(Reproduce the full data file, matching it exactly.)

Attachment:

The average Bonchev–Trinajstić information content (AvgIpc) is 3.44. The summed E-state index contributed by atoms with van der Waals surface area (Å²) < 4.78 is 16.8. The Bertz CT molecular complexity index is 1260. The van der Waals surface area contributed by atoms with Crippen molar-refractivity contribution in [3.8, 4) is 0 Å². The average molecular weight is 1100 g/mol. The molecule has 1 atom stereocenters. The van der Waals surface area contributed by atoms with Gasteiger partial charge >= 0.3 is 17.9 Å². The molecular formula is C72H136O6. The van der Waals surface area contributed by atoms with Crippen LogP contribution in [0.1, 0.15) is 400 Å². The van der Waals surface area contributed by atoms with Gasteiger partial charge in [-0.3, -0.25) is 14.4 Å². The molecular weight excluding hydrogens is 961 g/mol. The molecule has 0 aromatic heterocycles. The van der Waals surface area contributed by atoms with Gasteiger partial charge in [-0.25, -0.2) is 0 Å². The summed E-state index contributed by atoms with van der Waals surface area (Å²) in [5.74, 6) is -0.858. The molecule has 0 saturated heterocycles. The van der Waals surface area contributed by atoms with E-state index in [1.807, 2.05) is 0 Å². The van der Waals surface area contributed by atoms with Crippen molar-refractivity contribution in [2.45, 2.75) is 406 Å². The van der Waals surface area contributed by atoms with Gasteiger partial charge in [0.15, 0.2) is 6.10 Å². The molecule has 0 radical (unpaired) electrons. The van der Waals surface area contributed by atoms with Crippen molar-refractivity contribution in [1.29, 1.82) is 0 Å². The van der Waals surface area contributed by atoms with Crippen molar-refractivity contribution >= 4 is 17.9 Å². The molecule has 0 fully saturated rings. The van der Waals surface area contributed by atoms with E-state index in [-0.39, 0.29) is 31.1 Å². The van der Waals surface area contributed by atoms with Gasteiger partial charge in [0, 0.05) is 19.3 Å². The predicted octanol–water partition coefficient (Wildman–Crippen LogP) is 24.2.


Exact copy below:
The average Bonchev–Trinajstić information content (AvgIpc) is 3.44. The summed E-state index contributed by atoms with van der Waals surface area (Å²) < 4.78 is 16.8. The Bertz CT molecular complexity index is 1260. The van der Waals surface area contributed by atoms with Crippen molar-refractivity contribution in [3.8, 4) is 0 Å². The average molecular weight is 1100 g/mol. The molecule has 1 atom stereocenters. The van der Waals surface area contributed by atoms with Gasteiger partial charge >= 0.3 is 17.9 Å². The molecular formula is C72H136O6. The van der Waals surface area contributed by atoms with Crippen LogP contribution in [0.1, 0.15) is 400 Å². The van der Waals surface area contributed by atoms with Gasteiger partial charge in [-0.3, -0.25) is 14.4 Å². The molecular weight excluding hydrogens is 961 g/mol. The molecule has 0 aromatic heterocycles. The van der Waals surface area contributed by atoms with Gasteiger partial charge in [-0.25, -0.2) is 0 Å². The summed E-state index contributed by atoms with van der Waals surface area (Å²) in [5.74, 6) is -0.858. The molecule has 0 saturated heterocycles. The van der Waals surface area contributed by atoms with E-state index in [1.807, 2.05) is 0 Å². The van der Waals surface area contributed by atoms with Crippen molar-refractivity contribution in [2.45, 2.75) is 406 Å². The van der Waals surface area contributed by atoms with Gasteiger partial charge in [0.15, 0.2) is 6.10 Å². The molecule has 0 radical (unpaired) electrons. The van der Waals surface area contributed by atoms with Crippen molar-refractivity contribution in [1.29, 1.82) is 0 Å². The van der Waals surface area contributed by atoms with Crippen molar-refractivity contribution >= 4 is 17.9 Å². The molecule has 0 fully saturated rings. The van der Waals surface area contributed by atoms with E-state index in [-0.39, 0.29) is 31.1 Å². The van der Waals surface area contributed by atoms with Gasteiger partial charge in [0, 0.05) is 19.3 Å². The predicted octanol–water partition coefficient (Wildman–Crippen LogP) is 24.2.